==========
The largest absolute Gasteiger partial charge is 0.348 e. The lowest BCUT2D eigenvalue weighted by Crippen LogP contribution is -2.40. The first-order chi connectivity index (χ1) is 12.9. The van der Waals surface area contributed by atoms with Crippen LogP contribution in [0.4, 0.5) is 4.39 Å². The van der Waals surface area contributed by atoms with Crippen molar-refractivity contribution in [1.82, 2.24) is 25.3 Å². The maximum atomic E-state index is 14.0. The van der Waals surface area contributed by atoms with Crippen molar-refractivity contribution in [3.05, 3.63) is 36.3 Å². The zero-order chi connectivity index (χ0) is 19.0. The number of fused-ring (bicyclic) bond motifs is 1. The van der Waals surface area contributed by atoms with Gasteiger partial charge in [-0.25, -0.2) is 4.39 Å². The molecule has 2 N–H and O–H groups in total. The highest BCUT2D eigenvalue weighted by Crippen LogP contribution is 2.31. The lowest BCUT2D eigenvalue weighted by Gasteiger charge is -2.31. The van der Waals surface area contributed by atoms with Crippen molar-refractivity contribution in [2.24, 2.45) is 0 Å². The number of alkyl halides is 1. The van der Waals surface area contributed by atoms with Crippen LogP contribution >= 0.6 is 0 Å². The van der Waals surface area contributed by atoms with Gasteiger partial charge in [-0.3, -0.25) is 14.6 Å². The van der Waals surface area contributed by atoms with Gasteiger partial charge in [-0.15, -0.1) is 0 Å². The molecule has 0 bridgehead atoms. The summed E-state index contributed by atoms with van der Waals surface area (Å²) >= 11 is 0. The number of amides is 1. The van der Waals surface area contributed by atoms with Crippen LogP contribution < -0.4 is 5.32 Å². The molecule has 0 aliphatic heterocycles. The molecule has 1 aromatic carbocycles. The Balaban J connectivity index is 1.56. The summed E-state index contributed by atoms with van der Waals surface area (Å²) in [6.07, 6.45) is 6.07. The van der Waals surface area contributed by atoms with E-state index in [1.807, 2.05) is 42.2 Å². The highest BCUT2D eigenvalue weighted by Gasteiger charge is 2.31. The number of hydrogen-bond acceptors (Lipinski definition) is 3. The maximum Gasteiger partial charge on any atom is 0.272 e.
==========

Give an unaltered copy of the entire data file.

The largest absolute Gasteiger partial charge is 0.348 e. The lowest BCUT2D eigenvalue weighted by Crippen LogP contribution is -2.40. The first-order chi connectivity index (χ1) is 12.9. The van der Waals surface area contributed by atoms with Crippen LogP contribution in [0.4, 0.5) is 4.39 Å². The van der Waals surface area contributed by atoms with Crippen molar-refractivity contribution in [1.82, 2.24) is 25.3 Å². The maximum atomic E-state index is 14.0. The van der Waals surface area contributed by atoms with Crippen molar-refractivity contribution in [3.05, 3.63) is 36.3 Å². The zero-order chi connectivity index (χ0) is 19.0. The number of fused-ring (bicyclic) bond motifs is 1. The van der Waals surface area contributed by atoms with Gasteiger partial charge in [-0.25, -0.2) is 4.39 Å². The molecule has 2 N–H and O–H groups in total. The highest BCUT2D eigenvalue weighted by Crippen LogP contribution is 2.31. The lowest BCUT2D eigenvalue weighted by Gasteiger charge is -2.31. The van der Waals surface area contributed by atoms with Crippen molar-refractivity contribution in [2.24, 2.45) is 0 Å². The number of alkyl halides is 1. The van der Waals surface area contributed by atoms with Crippen LogP contribution >= 0.6 is 0 Å². The van der Waals surface area contributed by atoms with Gasteiger partial charge in [-0.3, -0.25) is 14.6 Å². The van der Waals surface area contributed by atoms with Gasteiger partial charge in [-0.15, -0.1) is 0 Å². The molecule has 0 bridgehead atoms. The summed E-state index contributed by atoms with van der Waals surface area (Å²) >= 11 is 0. The number of amides is 1. The van der Waals surface area contributed by atoms with Crippen LogP contribution < -0.4 is 5.32 Å². The molecule has 0 aliphatic heterocycles. The molecule has 1 aromatic carbocycles. The Balaban J connectivity index is 1.56. The summed E-state index contributed by atoms with van der Waals surface area (Å²) in [6.07, 6.45) is 6.07. The van der Waals surface area contributed by atoms with E-state index in [1.807, 2.05) is 42.2 Å². The highest BCUT2D eigenvalue weighted by Gasteiger charge is 2.31. The number of hydrogen-bond acceptors (Lipinski definition) is 3. The maximum Gasteiger partial charge on any atom is 0.272 e.